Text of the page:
Home Movies

Behavior modification, training, and more

Home Movies

Home movies are full of imperfect angles, lighting, and moments, but they can be wonderful in spite of all that. Here, we share with you some ‘raw footage’ of training in ‘the wild’ - it’s not perfect, but hopefully it can help you improve your training at home.

You can also check out our AKC title videos here.

2020-05-06 First time practicing multiple “Places” (8mon)

Hopefully this video will show how ‘clumsy’ the first attempts at combining behaviors can be. I know several dog training channels use a dog who already knows the command to demonstrate it, and that’s great to teach a human how the behavior looks, but it may set some unrealistic expectations for the speed at which your dog at home will pick up any given behavior. Flerken is a very sweet, very trainable dog, but he is not a problem solver - he really needs to practice a lot to improve - so he is perfect for highlighting the patience and time it takes to get that polished final performance. We filmed his very first attempt here, and he did not disappoint!

Flerken has independently learned 4 commands that we bring together here for the first time ever. He’s been pretty solid with a combination of two (bed vs crate), but our indoor workspace is limited, so we’ve never had his target, balance peanut, bed, and crate in the same space before. This is a big challenge for him in listening! We weren’t sure he’d be able to do it at all with so many choices.

Here’s what I love about his performance in this video: he NEVER stops trying. He gets things wrong and he gets confused, but he never “opts out”, goes to get a toy, or quits and stays in one spot, unmoving. That is wonderful - that means he’s confident enough to try new things and fail without getting too frustrated, which is great for all of us, because we make mistakes, too!

He’s so soft - a simple “uh-uh” and he’s like “oops; sorry” and goes back on track. In this video, I’m laid up with a broken ankle and Philip is holding the peanut for safety, so if he wanted to get away with something, he probably could! We don’t even need a houseline to help keep him focused - just our disapproval means enough to him. That makes him so, so, so easy to train. It also means we have to be careful about how we mark “wrong” behaviors - he’s only a puppy (8 months) and he’s sensitive, so I am very generous with my “good” (continuation marker) and I often hand-signal to him without a verbal terminal maker (“okay”) because he’s much more hand-signal-aware. We try to use “uh-oh” when he choses a behavior we don’t want (or just fails to listen to us), but even that can be too negative for him when he’s trying an activity like this where there are so many choices.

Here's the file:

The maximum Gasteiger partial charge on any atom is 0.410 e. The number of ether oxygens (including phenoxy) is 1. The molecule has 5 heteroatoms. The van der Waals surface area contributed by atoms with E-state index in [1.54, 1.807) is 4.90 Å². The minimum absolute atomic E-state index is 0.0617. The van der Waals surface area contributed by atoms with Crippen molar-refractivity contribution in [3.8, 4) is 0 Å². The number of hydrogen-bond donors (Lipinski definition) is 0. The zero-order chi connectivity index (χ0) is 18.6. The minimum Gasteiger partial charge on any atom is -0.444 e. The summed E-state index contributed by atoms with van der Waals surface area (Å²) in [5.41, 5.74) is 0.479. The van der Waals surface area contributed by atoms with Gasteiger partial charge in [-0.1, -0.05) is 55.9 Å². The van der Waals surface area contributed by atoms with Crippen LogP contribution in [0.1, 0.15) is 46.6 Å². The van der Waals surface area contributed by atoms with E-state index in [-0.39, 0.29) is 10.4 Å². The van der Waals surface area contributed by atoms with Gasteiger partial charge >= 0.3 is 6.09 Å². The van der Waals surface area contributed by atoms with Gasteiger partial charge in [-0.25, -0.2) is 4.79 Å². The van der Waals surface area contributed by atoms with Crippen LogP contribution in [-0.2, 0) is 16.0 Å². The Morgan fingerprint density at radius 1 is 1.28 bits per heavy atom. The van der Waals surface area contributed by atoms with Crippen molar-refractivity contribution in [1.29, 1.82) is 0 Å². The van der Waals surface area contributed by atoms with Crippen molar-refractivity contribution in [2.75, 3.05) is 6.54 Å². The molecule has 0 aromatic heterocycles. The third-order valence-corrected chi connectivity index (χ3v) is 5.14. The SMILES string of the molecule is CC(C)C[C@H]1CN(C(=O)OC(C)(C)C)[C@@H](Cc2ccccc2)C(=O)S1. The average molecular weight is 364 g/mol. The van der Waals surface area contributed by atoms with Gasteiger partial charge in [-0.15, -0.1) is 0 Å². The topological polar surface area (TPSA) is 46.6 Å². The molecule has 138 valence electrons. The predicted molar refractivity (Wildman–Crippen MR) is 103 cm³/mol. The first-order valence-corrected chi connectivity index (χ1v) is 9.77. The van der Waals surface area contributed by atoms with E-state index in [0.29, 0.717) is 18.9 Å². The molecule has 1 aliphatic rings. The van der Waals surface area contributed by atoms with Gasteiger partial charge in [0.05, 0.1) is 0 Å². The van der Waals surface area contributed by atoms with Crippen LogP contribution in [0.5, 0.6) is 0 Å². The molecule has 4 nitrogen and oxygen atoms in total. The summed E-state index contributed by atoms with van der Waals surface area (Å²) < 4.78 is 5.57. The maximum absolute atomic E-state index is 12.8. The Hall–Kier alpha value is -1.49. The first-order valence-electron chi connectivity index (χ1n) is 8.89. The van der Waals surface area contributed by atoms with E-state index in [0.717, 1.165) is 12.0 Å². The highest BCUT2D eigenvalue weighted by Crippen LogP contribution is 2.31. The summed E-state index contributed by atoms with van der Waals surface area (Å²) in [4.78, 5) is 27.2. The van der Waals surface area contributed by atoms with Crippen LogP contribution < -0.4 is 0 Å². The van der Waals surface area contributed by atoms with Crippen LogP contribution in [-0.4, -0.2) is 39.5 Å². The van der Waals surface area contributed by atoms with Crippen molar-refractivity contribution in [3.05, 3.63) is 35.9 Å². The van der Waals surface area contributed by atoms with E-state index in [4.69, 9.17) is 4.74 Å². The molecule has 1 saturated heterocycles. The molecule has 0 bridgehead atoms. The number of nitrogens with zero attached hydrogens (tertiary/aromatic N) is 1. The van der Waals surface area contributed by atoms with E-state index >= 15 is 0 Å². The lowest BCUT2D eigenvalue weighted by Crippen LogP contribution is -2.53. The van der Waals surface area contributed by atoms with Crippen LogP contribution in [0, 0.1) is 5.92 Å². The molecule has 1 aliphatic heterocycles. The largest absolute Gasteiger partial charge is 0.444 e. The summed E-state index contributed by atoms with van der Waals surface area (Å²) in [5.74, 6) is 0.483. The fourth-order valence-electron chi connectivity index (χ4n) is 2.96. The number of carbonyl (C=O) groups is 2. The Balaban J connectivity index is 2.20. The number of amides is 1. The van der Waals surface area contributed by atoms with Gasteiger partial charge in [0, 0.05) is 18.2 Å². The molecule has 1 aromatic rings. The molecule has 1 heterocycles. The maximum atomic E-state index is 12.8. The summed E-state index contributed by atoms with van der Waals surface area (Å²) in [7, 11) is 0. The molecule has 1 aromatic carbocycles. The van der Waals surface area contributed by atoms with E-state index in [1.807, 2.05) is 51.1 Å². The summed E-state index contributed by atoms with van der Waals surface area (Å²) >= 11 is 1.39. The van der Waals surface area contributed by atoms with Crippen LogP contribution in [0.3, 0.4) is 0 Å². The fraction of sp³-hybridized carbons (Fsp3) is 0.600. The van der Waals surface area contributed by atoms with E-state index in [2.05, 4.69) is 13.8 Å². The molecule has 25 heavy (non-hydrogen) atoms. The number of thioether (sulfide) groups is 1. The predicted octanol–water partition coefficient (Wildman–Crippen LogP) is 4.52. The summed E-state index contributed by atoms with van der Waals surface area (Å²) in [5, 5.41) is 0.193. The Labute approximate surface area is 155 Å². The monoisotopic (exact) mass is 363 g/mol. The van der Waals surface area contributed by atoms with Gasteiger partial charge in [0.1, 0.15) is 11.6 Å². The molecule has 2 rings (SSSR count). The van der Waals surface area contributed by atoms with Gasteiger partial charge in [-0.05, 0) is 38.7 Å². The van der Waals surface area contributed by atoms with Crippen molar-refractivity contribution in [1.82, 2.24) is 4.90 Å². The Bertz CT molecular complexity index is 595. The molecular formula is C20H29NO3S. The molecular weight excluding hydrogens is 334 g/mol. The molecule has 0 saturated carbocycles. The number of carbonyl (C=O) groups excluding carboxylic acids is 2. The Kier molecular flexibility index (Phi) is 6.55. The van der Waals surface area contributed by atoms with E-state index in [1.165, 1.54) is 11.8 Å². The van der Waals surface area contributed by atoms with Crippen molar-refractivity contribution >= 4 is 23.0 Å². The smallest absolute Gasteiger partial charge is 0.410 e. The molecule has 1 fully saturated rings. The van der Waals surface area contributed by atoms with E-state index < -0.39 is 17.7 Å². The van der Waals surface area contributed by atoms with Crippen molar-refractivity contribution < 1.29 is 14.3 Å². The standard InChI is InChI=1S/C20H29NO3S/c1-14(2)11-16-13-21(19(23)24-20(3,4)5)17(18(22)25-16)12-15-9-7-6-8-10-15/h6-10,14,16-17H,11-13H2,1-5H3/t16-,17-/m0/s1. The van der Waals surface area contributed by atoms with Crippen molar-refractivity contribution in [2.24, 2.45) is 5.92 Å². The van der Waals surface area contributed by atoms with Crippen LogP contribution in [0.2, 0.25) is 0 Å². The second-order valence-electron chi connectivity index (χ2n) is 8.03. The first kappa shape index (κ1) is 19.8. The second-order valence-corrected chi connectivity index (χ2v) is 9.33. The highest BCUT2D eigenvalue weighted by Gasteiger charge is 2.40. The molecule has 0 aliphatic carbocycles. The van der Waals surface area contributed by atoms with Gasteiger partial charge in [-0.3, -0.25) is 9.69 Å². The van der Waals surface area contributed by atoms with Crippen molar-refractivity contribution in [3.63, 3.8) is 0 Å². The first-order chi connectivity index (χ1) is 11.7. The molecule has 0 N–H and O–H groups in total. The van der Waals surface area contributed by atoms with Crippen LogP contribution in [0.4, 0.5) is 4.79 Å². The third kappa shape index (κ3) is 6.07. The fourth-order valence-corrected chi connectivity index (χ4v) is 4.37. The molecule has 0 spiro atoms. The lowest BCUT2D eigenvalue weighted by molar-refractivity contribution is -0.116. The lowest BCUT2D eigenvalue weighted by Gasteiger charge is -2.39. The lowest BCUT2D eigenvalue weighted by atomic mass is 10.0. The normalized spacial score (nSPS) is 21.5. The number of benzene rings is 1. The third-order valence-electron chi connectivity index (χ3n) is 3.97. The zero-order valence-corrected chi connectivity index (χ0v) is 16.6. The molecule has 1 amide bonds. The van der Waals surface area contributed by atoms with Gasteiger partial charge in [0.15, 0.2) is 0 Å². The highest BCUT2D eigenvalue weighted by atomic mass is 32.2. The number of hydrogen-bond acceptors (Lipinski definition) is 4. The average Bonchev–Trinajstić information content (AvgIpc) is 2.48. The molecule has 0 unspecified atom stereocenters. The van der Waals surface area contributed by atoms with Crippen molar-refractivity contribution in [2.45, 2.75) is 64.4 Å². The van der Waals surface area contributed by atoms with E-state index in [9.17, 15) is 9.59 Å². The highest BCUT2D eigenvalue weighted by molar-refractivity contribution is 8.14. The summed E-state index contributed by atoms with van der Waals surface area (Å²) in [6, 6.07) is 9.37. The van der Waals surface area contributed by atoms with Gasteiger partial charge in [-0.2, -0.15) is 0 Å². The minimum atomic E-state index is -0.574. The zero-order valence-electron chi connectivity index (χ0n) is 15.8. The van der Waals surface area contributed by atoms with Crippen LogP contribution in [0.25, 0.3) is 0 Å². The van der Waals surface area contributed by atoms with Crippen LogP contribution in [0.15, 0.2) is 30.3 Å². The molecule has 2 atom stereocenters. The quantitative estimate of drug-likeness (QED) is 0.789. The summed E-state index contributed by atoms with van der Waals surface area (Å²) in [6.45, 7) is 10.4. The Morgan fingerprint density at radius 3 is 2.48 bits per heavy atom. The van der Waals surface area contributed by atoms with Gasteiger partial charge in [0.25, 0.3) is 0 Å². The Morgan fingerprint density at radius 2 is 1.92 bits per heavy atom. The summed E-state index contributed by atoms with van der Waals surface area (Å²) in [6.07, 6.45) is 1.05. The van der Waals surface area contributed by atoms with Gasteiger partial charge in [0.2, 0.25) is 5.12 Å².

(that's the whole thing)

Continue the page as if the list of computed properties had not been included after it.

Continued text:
I typically stand in the "don't ask for a behavior twice" camp, but I think of that more: When you say, "sit", it means "sit"! Don't ask 3 times. It dilutes the command. But here, Flerken looks to us for clarification, so I *do* ask repeatedly. He's still figuring out what these commands and words mean, and how they relate to each other, so to me it's a gray area.

Every dog needs a slightly different technique to bring out the best in them, and this seems to be working for him. Once he’s improved, I’ll ask for more precision, but asking too much too soon is a recipe for disappointment. Thanks for joining us on our puppy-raising journey. Music courtesy of www.bensound.com

Cheat sheet of commands:

  • “place” == “go to your bed”
  • “in your house” == “go into your crate”
  • “touch” == two paws on the upturned feed bowl, specifically
  • “hup” == four paws on a platform/bench/balance peanut/etc

2020-12-08 “Wait”

Practicing ‘wait’ (aka ‘stay’)

Sequoia is a ~6yo German Shepherd (or GSD-mix) from the shelter. When she came to us in July, she was fearful, shy, sick (heart worms), and had no basic obedience. Here, she is practicing ‘wait’ after months of building some basics (clicker training, sit, touch, and shorter distance waits). She does great! She only breaks when I move closer to the sidewalk where there are other people, and she even gets that by the end of the video.

This two minutes is the entire exercise for ‘wait’ that we’ll do for today - these short practice sessions where she finishes on a positive note are important to building up her confidence and ensuring she enjoys training.

Check out the video here